Stepanakert (Azerbaijan) – “My son, how are you … My son, how are you …”: in the cemetery of Stepanakert, the face distorted by tears, the imploring voice, a mother sticks one last time his cheek against that of his son, surrounded by a flag of Nagorno Karabakh.
Tigran Petrossian was 26 years old. A police officer in that city, he joined the Armenian separatist forces at the start of the conflict with Azerbaijan at the end of September.
He was killed Thursday by a drone strike on the car that took him to Hadrout. He was going to relieve his comrades on the front line, to the southeast.
Serious faces, red eyes, about fifteen people, family, friends or brothers in arms in police or military uniform, came to attend the funeral on Saturday, in the part of the cemetery reserved for those killed in wars.
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Only the mother’s vibrant lament tears the heavy silence.
A few men smoke cigarettes in the hot sun. No child is there. As soon as the conflict resumed on September 27, the majority of families left the capital of Nagorno Karabakh, which was regularly subjected to bombardments.
Azerbaijan is trying to recapture this region populated by Armenians which seceded 30 years ago, leading to a war that claimed the lives of 30,000 people. Along the front, clashes continued periodically after a ceasefire in 1994, but never resumed with such violence.
Sunday morning, a new truce came into effect. But both camps are already accusing each other of having raped her.
In the cemetery, in the center of Stepanakert, backhoe loaders had to make earthworks on two levels to accommodate the dead from the new fighting, below the square where more than a hundred soldiers killed during the first war are buried.
In this square with clean alleys planted with pines, the tombs are stone and imposing, engraved with portraits of the deceased. 1993 and 1994 are the most common years of death.
Sometimes, two graves are side by side, as for these two brothers, one killed in 1993 at 20, the other a year later at 19.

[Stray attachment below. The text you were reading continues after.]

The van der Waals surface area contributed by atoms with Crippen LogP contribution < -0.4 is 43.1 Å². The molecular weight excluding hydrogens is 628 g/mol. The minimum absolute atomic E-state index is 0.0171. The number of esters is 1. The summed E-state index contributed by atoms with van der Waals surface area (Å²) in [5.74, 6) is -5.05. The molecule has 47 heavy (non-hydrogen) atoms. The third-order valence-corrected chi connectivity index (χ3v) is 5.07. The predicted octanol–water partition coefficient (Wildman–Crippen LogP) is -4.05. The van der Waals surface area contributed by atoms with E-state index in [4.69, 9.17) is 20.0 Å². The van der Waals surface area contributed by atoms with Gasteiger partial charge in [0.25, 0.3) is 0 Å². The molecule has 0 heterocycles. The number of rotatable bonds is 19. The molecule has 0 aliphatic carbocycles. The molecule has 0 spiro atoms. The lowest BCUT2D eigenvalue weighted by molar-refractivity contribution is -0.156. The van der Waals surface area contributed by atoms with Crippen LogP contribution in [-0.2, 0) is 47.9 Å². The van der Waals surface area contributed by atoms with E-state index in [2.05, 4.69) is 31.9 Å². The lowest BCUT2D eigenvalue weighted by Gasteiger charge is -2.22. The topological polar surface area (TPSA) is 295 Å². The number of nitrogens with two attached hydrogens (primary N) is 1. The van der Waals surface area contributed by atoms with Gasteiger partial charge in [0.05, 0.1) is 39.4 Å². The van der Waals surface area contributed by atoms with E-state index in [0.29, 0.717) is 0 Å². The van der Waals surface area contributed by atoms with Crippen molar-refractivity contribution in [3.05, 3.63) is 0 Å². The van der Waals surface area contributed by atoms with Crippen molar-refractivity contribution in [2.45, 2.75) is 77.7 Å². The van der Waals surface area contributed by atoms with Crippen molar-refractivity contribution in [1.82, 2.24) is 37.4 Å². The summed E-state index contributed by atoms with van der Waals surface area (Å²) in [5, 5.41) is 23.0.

On the freshly landscaped dusty earthen terraces there are already twenty-five graves. A flat stone cross placed along a small rectangular pile of earth, or sometimes simple pebbles forming the cross for poor families.
– “The wrath of god” –
That morning, the funeral of another young fighter is also taking place. Only the father and two younger brothers of the deceased are present.
The planting is quick. The father, in a worn white parka, remains on his knees for several minutes, his shoulders and head resting on the top of the grave, his body shaking with sobs. His two sons are squatting back slightly, one hand over their eyes, or on their father’s shoulder.
Nearby, around the tomb of Tigran Petrossian, eight large wreaths of false red, yellow and white flowers are placed on tripods. A crucifix in his hand, dressed in a black cassock, the young priest Mesrop Khounoian, beard provided, makes a last prayer.
“We pray that this will all end soon. But we also pray that the wrath of God will not be long in coming, and that the devil who has unleashed all this will be severely punished.”
Clinging to the still open coffin, weeping in pain, the mother must almost be torn from it. It is moved away by relatives so that the cover is fixed before placing in the ground.
The family then arranges dozens of red carnations around the grave.
A few meters away, another mother and relatives came to pray at the tomb of her son, buried a few days earlier. Almost lying on the ground, the woman repeats the name of her child in tears. Her daughter, kneeling in front of her, is also crying.
Then the families take turns leaving. Silence returns. Only the dull and distant sound of explosions, on the forehead, is heard.